SHERIDAN — Moving away from Proficiency Assesments for Wyoming Students, typically known as PAWS, continues to be discussed by the Assessment Task Force — formed through the Wyoming Department of Education.

The task force is reviewing statewide testing and will make a recommendation to the Wyoming State Board of Education and legislative committees this fall.

One of the highest priorities of the committee is to find an assessment that allows for comparison between states. WDE Chief Policy Officer Brent Young said the task force wants to see an assessment that allows comparison with at least two other states.

A new summative test would also address concerns about timeliness, stability and quality. In addition to apprehensions about how early the test is distributed and frequent changes to assessments, the task force addressed the poor alignment between PAWS and state standards at both its Aug. 14 and Aug. 21 meetings.

The task force issued a report stating that “current assessments are poorly aligned to high-level knowledge and skills in Wyoming content standards.”

Additionally, PAWS relies on multiple-choice questions. The task force said it finds this limiting in testing knowledge. The same concern has been voiced by Sheridan County School District 2, which has been an avid supporter of moving away from PAWS in favor of the Smarter Balanced Assessment.

While the assessment task force hasn’t officially recommended an alternative test yet, they’re discussing possible repercussions if PAWS were to be abandoned.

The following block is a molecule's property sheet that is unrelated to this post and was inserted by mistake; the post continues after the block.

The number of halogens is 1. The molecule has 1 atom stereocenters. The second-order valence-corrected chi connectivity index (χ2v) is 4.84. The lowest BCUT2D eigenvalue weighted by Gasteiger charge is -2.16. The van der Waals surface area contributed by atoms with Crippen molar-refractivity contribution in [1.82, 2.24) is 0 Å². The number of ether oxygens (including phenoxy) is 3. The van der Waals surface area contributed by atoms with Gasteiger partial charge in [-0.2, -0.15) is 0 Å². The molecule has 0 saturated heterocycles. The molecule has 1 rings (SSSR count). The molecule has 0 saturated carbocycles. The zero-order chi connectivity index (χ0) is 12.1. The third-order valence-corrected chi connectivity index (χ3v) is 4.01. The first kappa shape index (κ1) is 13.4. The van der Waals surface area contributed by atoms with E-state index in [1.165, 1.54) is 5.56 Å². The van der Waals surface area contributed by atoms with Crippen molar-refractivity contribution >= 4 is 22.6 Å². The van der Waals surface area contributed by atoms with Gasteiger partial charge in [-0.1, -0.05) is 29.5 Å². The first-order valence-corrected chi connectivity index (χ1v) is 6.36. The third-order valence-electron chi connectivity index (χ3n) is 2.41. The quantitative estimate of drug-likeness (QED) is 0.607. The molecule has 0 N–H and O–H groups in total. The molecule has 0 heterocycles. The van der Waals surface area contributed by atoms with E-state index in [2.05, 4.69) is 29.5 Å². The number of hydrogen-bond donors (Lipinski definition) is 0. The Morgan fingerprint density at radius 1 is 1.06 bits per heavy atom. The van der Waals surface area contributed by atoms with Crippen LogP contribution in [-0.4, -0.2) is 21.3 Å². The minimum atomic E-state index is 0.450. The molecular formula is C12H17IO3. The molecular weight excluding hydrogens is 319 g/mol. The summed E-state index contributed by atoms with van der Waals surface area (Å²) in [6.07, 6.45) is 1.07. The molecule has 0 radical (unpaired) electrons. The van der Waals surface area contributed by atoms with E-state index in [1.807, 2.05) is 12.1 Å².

The three options would be to use a fully formed test from a vendor, create a new test from scratch or use a combination of two by choosing certain test items from a vendor and adding others.

Young has said he feels it’s important to have Wyoming educators involved.

Currently, WDE works closely with vendors to develop the test items, but this might not be the case if the test changes. If PAWS falls to another assessment, the task force wants districts to have enough time to adjust to a new summative assessment.

Ideally a new test — if a recommendation goes through — would be incorporated in the spring of 2018, Young said, however it could change earlier than that.

Another public meeting will take place Sept. 9 in Casper. The task force will present to the state board Sept. 23 and the Joint Education Committee on Oct. 30.